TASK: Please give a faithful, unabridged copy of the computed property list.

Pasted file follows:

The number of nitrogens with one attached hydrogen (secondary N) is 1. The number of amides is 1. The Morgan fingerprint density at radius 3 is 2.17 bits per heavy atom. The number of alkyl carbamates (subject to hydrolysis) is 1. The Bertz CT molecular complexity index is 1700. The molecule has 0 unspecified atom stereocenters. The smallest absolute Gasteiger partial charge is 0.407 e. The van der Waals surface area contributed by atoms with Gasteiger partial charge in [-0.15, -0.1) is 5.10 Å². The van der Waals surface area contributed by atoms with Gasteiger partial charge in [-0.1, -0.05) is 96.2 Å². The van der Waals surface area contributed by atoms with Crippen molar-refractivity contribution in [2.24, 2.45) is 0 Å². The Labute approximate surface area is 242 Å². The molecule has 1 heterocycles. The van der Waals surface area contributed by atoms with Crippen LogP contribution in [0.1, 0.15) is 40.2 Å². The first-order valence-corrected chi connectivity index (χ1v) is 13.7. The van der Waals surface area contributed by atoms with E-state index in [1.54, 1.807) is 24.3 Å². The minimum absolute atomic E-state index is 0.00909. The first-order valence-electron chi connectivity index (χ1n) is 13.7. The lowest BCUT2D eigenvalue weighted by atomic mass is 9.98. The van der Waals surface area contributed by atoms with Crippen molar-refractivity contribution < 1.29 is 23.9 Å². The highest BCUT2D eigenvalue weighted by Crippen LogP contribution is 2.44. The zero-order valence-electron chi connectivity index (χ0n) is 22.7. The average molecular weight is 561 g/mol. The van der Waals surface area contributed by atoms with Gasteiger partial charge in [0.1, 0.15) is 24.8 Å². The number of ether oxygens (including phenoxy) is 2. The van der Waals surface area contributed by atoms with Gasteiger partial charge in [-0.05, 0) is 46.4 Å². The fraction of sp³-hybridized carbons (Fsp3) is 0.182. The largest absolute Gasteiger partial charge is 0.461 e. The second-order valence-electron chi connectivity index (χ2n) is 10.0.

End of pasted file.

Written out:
The number of nitrogens with one attached hydrogen (secondary N) is 1. The number of amides is 1. The Morgan fingerprint density at radius 3 is 2.17 bits per heavy atom. The number of alkyl carbamates (subject to hydrolysis) is 1. The Bertz CT molecular complexity index is 1700. The molecule has 0 unspecified atom stereocenters. The smallest absolute Gasteiger partial charge is 0.407 e. The van der Waals surface area contributed by atoms with Gasteiger partial charge in [-0.15, -0.1) is 5.10 Å². The van der Waals surface area contributed by atoms with Gasteiger partial charge in [-0.1, -0.05) is 96.2 Å². The van der Waals surface area contributed by atoms with Crippen molar-refractivity contribution in [2.24, 2.45) is 0 Å². The Labute approximate surface area is 242 Å². The molecule has 1 heterocycles. The van der Waals surface area contributed by atoms with Crippen LogP contribution in [0.1, 0.15) is 40.2 Å². The first-order valence-corrected chi connectivity index (χ1v) is 13.7. The van der Waals surface area contributed by atoms with E-state index in [1.54, 1.807) is 24.3 Å². The minimum absolute atomic E-state index is 0.00909. The first-order valence-electron chi connectivity index (χ1n) is 13.7. The lowest BCUT2D eigenvalue weighted by atomic mass is 9.98. The van der Waals surface area contributed by atoms with Crippen molar-refractivity contribution < 1.29 is 23.9 Å². The highest BCUT2D eigenvalue weighted by Crippen LogP contribution is 2.44. The zero-order valence-electron chi connectivity index (χ0n) is 22.7. The average molecular weight is 561 g/mol. The van der Waals surface area contributed by atoms with Gasteiger partial charge in [0.1, 0.15) is 24.8 Å². The number of ether oxygens (including phenoxy) is 2. The van der Waals surface area contributed by atoms with Gasteiger partial charge in [-0.05, 0) is 46.4 Å². The fraction of sp³-hybridized carbons (Fsp3) is 0.182. The largest absolute Gasteiger partial charge is 0.461 e. The second-order valence-electron chi connectivity index (χ2n) is 10.0.